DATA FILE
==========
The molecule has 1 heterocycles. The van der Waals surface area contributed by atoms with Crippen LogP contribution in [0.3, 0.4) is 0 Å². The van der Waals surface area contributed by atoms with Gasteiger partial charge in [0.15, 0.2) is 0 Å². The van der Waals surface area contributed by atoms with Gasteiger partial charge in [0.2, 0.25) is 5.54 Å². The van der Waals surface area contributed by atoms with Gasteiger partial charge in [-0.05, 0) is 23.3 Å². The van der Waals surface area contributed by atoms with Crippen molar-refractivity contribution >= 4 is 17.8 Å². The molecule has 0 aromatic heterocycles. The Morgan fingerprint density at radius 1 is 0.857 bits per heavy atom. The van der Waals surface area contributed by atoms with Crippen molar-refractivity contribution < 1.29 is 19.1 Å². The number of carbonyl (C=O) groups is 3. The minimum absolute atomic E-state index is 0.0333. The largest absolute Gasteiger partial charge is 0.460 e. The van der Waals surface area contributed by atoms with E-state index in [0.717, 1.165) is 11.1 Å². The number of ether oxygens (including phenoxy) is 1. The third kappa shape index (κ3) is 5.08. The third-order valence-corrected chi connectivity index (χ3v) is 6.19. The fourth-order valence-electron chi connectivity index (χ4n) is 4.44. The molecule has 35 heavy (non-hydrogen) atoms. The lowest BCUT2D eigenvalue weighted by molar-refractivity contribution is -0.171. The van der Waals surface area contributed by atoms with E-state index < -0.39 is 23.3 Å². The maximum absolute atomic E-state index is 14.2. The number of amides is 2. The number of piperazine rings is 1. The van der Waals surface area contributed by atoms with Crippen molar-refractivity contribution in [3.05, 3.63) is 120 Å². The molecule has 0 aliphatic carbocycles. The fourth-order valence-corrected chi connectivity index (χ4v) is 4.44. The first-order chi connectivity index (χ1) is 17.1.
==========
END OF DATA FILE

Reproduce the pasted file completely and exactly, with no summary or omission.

The molecule has 1 heterocycles. The van der Waals surface area contributed by atoms with Crippen LogP contribution in [0.3, 0.4) is 0 Å². The van der Waals surface area contributed by atoms with Gasteiger partial charge in [0.15, 0.2) is 0 Å². The van der Waals surface area contributed by atoms with Gasteiger partial charge in [0.2, 0.25) is 5.54 Å². The van der Waals surface area contributed by atoms with Gasteiger partial charge in [-0.05, 0) is 23.3 Å². The van der Waals surface area contributed by atoms with Crippen molar-refractivity contribution >= 4 is 17.8 Å². The molecule has 0 aromatic heterocycles. The Morgan fingerprint density at radius 1 is 0.857 bits per heavy atom. The van der Waals surface area contributed by atoms with Crippen molar-refractivity contribution < 1.29 is 19.1 Å². The number of carbonyl (C=O) groups is 3. The minimum absolute atomic E-state index is 0.0333. The largest absolute Gasteiger partial charge is 0.460 e. The van der Waals surface area contributed by atoms with E-state index in [0.717, 1.165) is 11.1 Å². The number of ether oxygens (including phenoxy) is 1. The third kappa shape index (κ3) is 5.08. The third-order valence-corrected chi connectivity index (χ3v) is 6.19. The fourth-order valence-electron chi connectivity index (χ4n) is 4.44. The molecule has 35 heavy (non-hydrogen) atoms. The lowest BCUT2D eigenvalue weighted by molar-refractivity contribution is -0.171. The van der Waals surface area contributed by atoms with E-state index < -0.39 is 23.3 Å². The maximum absolute atomic E-state index is 14.2. The number of amides is 2. The number of piperazine rings is 1. The van der Waals surface area contributed by atoms with Crippen molar-refractivity contribution in [3.05, 3.63) is 120 Å². The molecule has 0 aliphatic carbocycles. The fourth-order valence-corrected chi connectivity index (χ4v) is 4.44. The first-order chi connectivity index (χ1) is 17.1.